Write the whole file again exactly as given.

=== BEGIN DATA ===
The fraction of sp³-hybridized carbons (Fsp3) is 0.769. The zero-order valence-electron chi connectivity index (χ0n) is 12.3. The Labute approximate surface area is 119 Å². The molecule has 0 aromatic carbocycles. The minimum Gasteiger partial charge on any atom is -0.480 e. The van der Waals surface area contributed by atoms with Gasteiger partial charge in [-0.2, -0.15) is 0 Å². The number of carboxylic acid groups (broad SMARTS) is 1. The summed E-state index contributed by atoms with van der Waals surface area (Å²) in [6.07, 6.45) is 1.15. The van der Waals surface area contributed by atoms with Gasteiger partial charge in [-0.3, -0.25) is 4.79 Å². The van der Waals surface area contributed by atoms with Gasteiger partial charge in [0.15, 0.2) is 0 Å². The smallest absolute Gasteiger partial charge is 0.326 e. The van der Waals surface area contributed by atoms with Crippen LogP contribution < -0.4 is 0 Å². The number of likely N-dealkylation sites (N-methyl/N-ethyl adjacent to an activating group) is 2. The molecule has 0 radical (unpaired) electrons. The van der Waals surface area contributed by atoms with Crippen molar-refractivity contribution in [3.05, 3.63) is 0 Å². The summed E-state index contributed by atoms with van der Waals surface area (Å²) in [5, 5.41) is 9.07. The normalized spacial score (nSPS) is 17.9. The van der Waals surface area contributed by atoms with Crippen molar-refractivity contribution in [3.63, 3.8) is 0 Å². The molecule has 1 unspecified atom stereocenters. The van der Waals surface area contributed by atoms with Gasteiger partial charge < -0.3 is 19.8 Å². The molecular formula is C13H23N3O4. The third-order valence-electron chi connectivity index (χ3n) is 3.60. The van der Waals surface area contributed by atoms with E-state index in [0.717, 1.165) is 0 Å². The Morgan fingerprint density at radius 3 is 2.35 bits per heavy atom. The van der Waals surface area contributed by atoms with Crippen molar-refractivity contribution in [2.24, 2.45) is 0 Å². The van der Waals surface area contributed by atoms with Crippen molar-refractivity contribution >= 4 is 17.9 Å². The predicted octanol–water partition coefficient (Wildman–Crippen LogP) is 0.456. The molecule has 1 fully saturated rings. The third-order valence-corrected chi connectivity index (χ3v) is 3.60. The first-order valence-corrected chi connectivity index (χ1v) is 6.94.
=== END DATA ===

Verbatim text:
The fraction of sp³-hybridized carbons (Fsp3) is 0.769. The zero-order valence-electron chi connectivity index (χ0n) is 12.3. The Labute approximate surface area is 119 Å². The molecule has 0 aromatic carbocycles. The minimum Gasteiger partial charge on any atom is -0.480 e. The van der Waals surface area contributed by atoms with Gasteiger partial charge in [-0.2, -0.15) is 0 Å². The number of carboxylic acid groups (broad SMARTS) is 1. The summed E-state index contributed by atoms with van der Waals surface area (Å²) in [6.07, 6.45) is 1.15. The van der Waals surface area contributed by atoms with Gasteiger partial charge in [-0.3, -0.25) is 4.79 Å². The van der Waals surface area contributed by atoms with Gasteiger partial charge in [0.15, 0.2) is 0 Å². The smallest absolute Gasteiger partial charge is 0.326 e. The van der Waals surface area contributed by atoms with Crippen LogP contribution < -0.4 is 0 Å². The number of likely N-dealkylation sites (N-methyl/N-ethyl adjacent to an activating group) is 2. The molecule has 0 radical (unpaired) electrons. The van der Waals surface area contributed by atoms with Crippen molar-refractivity contribution in [3.05, 3.63) is 0 Å². The summed E-state index contributed by atoms with van der Waals surface area (Å²) in [5, 5.41) is 9.07. The normalized spacial score (nSPS) is 17.9. The van der Waals surface area contributed by atoms with Crippen molar-refractivity contribution in [3.63, 3.8) is 0 Å². The molecule has 1 unspecified atom stereocenters. The van der Waals surface area contributed by atoms with Gasteiger partial charge < -0.3 is 19.8 Å². The molecular formula is C13H23N3O4. The third-order valence-electron chi connectivity index (χ3n) is 3.60. The van der Waals surface area contributed by atoms with E-state index in [0.717, 1.165) is 0 Å². The Morgan fingerprint density at radius 3 is 2.35 bits per heavy atom. The van der Waals surface area contributed by atoms with Crippen molar-refractivity contribution in [2.24, 2.45) is 0 Å². The van der Waals surface area contributed by atoms with Crippen molar-refractivity contribution >= 4 is 17.9 Å². The predicted octanol–water partition coefficient (Wildman–Crippen LogP) is 0.456. The molecule has 1 fully saturated rings. The third-order valence-corrected chi connectivity index (χ3v) is 3.60. The first-order valence-corrected chi connectivity index (χ1v) is 6.94.